Nashville has hockey fever in a fierce way. We love our fang fingers, SMASH hats and singing, “I like it, I love it, I want some more of it. I try so hard, I can’t rise above it. Don’t know what it is ‘bout the Predators scoring … but I like it, I love it, I want some more of it.” Thus, with hockey frenzy higher than it’s ever been in Music City, it’s time for a few interesting hockey facts from the archives of hockey history:
- The National Hockey League started almost 100 years ago, in November 1917. It is now made up of 30 teams in the United States and Canada with a 31st team being added for the 2017-2018 season in Las Vegas, Nevada.
- When the NHL started, it was solely composed of Canadian teams, which is why “National” made sense then, but can be a head-scratcher today since it’s an international league. Source
- It wasn’t until the 1979-1980 season that the NHL finally passed a rule that anyone entering into the league was required to wear a helmet. That’s right, previous to this, most hockey players did not wear helmets, leading to serious injuries. However, the way the rule was written meant that current players could be grandfathered in and were not required to wear helmets. Helmet-less players were still playing hockey into the mid-1990s. At the end of the 1996-1997 season, Craig MacTavish retired from the St. Louis Blues as the last hockey player in NHL history to not wear a helmet. Source
- 1959 was the first time a goalie wore a mask to protect his face. With hockey pucks being clocked at over 100 miles-per-hour, it’s astonishing it took that long, especially in the world of safeguards in which we now live. One goalie, Jacques Plante of the Montreal Canadiens, had one custom-made of fiberglass, and his coach finally acquiesced that he could wear it after Plante suffered an injury and refused to go back in without the mask. He was ridiculed by many, but he set a precedent that would eventually become the mainstream option for goal tenders. Plante had been a professional goal tender for 12 years before he insisted on wearing the mask. The last NHL game to be played with a mask-less goalie was in 1974 and the goalie was Andy Brown for the Pittsburg Penguins. He actually continued to play as a professional goalie afterwards, in the short-lived WHA hockey league until he retired in 1977, and yes, he played without a mask. Source
- Hockey pucks are frozen before play as they are rubber and this helps them not bounce on the rink. But, they do thaw and thus the average game uses 12 hockey pucks. Rule 13.2 in the official hockey rulebooks states, “Supply – The home team shall be responsible for providing an adequate supply of official pucks which shall be kept in a frozen condition. This supply of pucks shall be kept at the penalty bench under the control of one of the regular off-ice Officials or a special attendant.” Each team keeps at least 80 pucks frozen at 14° Fahrenheit. Source
- Hockey fans love to throw things onto the ice. If any player scores three goals, it’s called a hat trick and fans will throw their hats onto the ice as a salute. And, we Predators’ fans are wearing tons of SMASH hats these days, and we’d love nothing more than to throw ours onto the rink in our next game … While we can always buy another hat, witnessing a hat trick live is a rare treat. But, other, much odder things are also thrown onto the ice …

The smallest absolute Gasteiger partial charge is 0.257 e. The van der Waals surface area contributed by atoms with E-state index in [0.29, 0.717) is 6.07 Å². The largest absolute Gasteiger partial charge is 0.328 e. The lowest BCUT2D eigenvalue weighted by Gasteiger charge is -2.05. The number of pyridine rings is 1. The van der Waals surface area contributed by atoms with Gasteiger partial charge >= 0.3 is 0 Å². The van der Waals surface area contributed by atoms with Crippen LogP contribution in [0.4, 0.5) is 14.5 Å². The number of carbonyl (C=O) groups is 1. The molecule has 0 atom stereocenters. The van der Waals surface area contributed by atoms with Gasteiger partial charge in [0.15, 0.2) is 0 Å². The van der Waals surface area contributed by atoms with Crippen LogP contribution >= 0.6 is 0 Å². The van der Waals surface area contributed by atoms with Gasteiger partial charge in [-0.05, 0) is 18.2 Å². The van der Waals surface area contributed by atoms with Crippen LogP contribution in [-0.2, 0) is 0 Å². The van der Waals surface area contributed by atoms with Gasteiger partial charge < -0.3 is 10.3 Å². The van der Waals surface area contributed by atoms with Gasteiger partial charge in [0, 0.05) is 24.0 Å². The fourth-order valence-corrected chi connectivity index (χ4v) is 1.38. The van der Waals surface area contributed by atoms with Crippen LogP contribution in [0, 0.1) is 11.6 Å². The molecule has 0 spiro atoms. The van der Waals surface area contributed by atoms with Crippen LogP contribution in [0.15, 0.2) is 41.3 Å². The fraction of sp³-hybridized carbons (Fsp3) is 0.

- Why do Nashville fans throw catfish onto the ice? (And WHO is sneaking dead catfish into the game in their pants? Ewwww!). Well, it all started because the Detroit Red Wings’ fans would throw octopi onto the ice here, as that was their home tradition dating back to 1952. Nashville has lots of Red Wings’ fans, due to all the autoworkers who moved to Middle Tennessee, and this was one tradition they brought with them. In response, Predator fans started throwing dead catfish at the octopi and suddenly Nashville had its own dead sea animal tradition. But, for anyone thinking about sneaking a dead catfish into the game, know that if caught throwing one onto the ice, you will be asked to leave, immediately. Source
- Plexiglass didn’t used to go as high as it does now in hockey arenas. But, after the memorable 1979 fight at Madison Square Garden between players and fans, with all but one Ranger climbing over the wall, penalties were assessed and the plexiglass got much taller at every hockey rink. Source
- And, as a Predators fan, let’s remember an exciting few days from the 1998-1999 inaugural season. On December 23, 1998, the Predators beat the Detroit Red Wings at home. As I was at that game (and the roads were quite icy getting there), I can attest to the fact that there seemed to be more Red Wings’ fans there than Predators’ fan. Yes, as mentioned, Nashville has a huge fan base for the Red Wings, and the Red Wings had just won the Stanley Cup for both the previous two seasons. But, the night was magical and the Predators won — our little Christmas present wrapped up in a 5-3 win over Detroit. Three days later, the Predators beat the Washington Capitals, who had been in the Stanley Cup finals with the Red Wings the previous season. That was our first little taste of things to come … (For more Predators moments, see this article here.)
- And speaking of the beginning of the Predators franchise and those first few seasons … there was another logo that was used along with the Predator. Remember this anyone?
So, Predators, we are glad you are wearing helmets, that Pekka Rinne has a mask, that the Plexiglass is higher now and that you are uniting this city, giving us something to cheer about, when we really needed it. With each game, you are making history. And, as we say down here, “I like it, I love it, I want some more of it!”